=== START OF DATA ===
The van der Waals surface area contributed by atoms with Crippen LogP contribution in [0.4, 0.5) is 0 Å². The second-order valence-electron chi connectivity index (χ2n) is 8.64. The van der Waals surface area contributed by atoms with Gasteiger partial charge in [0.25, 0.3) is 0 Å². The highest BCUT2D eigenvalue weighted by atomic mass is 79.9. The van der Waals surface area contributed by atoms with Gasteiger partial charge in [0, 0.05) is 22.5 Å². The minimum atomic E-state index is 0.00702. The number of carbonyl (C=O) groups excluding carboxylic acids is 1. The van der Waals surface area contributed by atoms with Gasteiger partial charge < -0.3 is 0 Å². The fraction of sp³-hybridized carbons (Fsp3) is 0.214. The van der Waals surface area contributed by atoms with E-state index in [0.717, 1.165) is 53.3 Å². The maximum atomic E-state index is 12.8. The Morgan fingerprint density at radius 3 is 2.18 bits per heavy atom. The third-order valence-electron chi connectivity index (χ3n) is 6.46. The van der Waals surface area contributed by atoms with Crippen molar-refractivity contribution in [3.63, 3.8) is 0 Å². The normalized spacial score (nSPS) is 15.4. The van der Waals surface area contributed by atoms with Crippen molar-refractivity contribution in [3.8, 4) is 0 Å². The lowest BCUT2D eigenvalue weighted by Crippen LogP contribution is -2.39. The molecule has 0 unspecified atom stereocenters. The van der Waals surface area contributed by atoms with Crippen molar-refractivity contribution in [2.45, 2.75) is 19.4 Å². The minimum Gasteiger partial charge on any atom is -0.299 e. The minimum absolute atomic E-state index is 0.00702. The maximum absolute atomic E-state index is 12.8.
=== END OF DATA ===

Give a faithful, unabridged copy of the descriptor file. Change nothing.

The van der Waals surface area contributed by atoms with Crippen LogP contribution in [0.4, 0.5) is 0 Å². The second-order valence-electron chi connectivity index (χ2n) is 8.64. The van der Waals surface area contributed by atoms with Gasteiger partial charge in [0.25, 0.3) is 0 Å². The highest BCUT2D eigenvalue weighted by atomic mass is 79.9. The van der Waals surface area contributed by atoms with Gasteiger partial charge in [0, 0.05) is 22.5 Å². The minimum atomic E-state index is 0.00702. The number of carbonyl (C=O) groups excluding carboxylic acids is 1. The van der Waals surface area contributed by atoms with Gasteiger partial charge < -0.3 is 0 Å². The fraction of sp³-hybridized carbons (Fsp3) is 0.214. The van der Waals surface area contributed by atoms with E-state index in [0.717, 1.165) is 53.3 Å². The maximum atomic E-state index is 12.8. The Morgan fingerprint density at radius 3 is 2.18 bits per heavy atom. The third-order valence-electron chi connectivity index (χ3n) is 6.46. The van der Waals surface area contributed by atoms with Crippen molar-refractivity contribution in [3.63, 3.8) is 0 Å². The normalized spacial score (nSPS) is 15.4. The van der Waals surface area contributed by atoms with Crippen molar-refractivity contribution in [3.8, 4) is 0 Å². The lowest BCUT2D eigenvalue weighted by Crippen LogP contribution is -2.39. The molecule has 0 unspecified atom stereocenters. The van der Waals surface area contributed by atoms with Crippen molar-refractivity contribution in [2.45, 2.75) is 19.4 Å². The minimum Gasteiger partial charge on any atom is -0.299 e. The minimum absolute atomic E-state index is 0.00702. The maximum absolute atomic E-state index is 12.8.